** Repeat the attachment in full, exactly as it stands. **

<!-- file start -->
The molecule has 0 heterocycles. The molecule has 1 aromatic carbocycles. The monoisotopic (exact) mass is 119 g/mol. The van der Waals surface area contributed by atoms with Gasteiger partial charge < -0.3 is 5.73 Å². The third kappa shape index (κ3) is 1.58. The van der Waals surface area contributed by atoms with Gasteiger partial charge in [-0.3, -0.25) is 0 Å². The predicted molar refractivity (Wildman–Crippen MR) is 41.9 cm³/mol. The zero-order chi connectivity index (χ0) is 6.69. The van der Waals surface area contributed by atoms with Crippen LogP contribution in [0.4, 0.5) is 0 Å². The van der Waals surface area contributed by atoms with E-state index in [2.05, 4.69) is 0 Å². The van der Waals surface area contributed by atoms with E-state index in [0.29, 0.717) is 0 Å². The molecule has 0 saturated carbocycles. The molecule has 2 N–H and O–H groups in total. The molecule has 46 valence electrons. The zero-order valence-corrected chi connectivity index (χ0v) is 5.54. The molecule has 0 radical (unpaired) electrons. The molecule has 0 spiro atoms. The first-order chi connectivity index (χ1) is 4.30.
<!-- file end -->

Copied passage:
The molecule has 0 heterocycles. The molecule has 1 aromatic carbocycles. The monoisotopic (exact) mass is 119 g/mol. The van der Waals surface area contributed by atoms with Gasteiger partial charge < -0.3 is 5.73 Å². The third kappa shape index (κ3) is 1.58. The van der Waals surface area contributed by atoms with Gasteiger partial charge in [-0.3, -0.25) is 0 Å². The predicted molar refractivity (Wildman–Crippen MR) is 41.9 cm³/mol. The zero-order chi connectivity index (χ0) is 6.69. The van der Waals surface area contributed by atoms with Crippen LogP contribution in [0.4, 0.5) is 0 Å². The van der Waals surface area contributed by atoms with E-state index in [2.05, 4.69) is 0 Å². The van der Waals surface area contributed by atoms with E-state index in [0.29, 0.717) is 0 Å². The molecule has 0 saturated carbocycles. The molecule has 2 N–H and O–H groups in total. The molecule has 46 valence electrons. The zero-order valence-corrected chi connectivity index (χ0v) is 5.54. The molecule has 0 radical (unpaired) electrons. The molecule has 0 spiro atoms. The first-order chi connectivity index (χ1) is 4.30.